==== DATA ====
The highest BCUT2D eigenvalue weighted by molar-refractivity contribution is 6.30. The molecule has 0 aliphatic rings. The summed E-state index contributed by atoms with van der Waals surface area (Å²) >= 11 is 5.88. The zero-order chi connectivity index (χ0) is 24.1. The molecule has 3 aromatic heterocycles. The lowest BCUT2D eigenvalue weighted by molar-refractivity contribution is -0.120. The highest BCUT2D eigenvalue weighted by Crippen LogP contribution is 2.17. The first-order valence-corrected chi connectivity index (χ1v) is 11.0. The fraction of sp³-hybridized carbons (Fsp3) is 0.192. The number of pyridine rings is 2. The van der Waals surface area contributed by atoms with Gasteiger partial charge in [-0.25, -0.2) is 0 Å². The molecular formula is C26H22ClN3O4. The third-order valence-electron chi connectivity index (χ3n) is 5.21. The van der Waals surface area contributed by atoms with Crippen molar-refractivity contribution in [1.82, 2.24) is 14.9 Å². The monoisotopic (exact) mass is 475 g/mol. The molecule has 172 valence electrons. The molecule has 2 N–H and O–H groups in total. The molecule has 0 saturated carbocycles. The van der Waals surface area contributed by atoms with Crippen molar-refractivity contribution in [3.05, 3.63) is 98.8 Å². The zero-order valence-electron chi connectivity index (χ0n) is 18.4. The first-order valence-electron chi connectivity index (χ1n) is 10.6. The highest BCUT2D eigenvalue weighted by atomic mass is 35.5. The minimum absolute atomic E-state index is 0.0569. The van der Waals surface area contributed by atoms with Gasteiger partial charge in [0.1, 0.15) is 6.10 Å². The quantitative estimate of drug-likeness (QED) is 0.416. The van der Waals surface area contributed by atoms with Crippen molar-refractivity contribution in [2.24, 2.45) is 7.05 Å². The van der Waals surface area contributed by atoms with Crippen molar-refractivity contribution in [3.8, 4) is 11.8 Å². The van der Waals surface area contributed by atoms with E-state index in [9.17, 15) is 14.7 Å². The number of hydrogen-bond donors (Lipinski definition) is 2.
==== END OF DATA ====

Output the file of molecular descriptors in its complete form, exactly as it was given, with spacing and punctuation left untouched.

The highest BCUT2D eigenvalue weighted by molar-refractivity contribution is 6.30. The molecule has 0 aliphatic rings. The summed E-state index contributed by atoms with van der Waals surface area (Å²) >= 11 is 5.88. The zero-order chi connectivity index (χ0) is 24.1. The molecule has 3 aromatic heterocycles. The lowest BCUT2D eigenvalue weighted by molar-refractivity contribution is -0.120. The highest BCUT2D eigenvalue weighted by Crippen LogP contribution is 2.17. The first-order valence-corrected chi connectivity index (χ1v) is 11.0. The fraction of sp³-hybridized carbons (Fsp3) is 0.192. The number of pyridine rings is 2. The van der Waals surface area contributed by atoms with Gasteiger partial charge in [-0.25, -0.2) is 0 Å². The molecular formula is C26H22ClN3O4. The third-order valence-electron chi connectivity index (χ3n) is 5.21. The van der Waals surface area contributed by atoms with Crippen molar-refractivity contribution in [1.82, 2.24) is 14.9 Å². The monoisotopic (exact) mass is 475 g/mol. The molecule has 172 valence electrons. The molecule has 2 N–H and O–H groups in total. The molecule has 0 saturated carbocycles. The van der Waals surface area contributed by atoms with Crippen molar-refractivity contribution in [3.05, 3.63) is 98.8 Å². The zero-order valence-electron chi connectivity index (χ0n) is 18.4. The first-order valence-electron chi connectivity index (χ1n) is 10.6. The highest BCUT2D eigenvalue weighted by atomic mass is 35.5. The minimum absolute atomic E-state index is 0.0569. The van der Waals surface area contributed by atoms with Gasteiger partial charge in [0.1, 0.15) is 6.10 Å². The quantitative estimate of drug-likeness (QED) is 0.416. The van der Waals surface area contributed by atoms with Crippen molar-refractivity contribution in [2.24, 2.45) is 7.05 Å². The van der Waals surface area contributed by atoms with Crippen molar-refractivity contribution in [3.8, 4) is 11.8 Å². The van der Waals surface area contributed by atoms with E-state index in [9.17, 15) is 14.7 Å². The number of hydrogen-bond donors (Lipinski definition) is 2.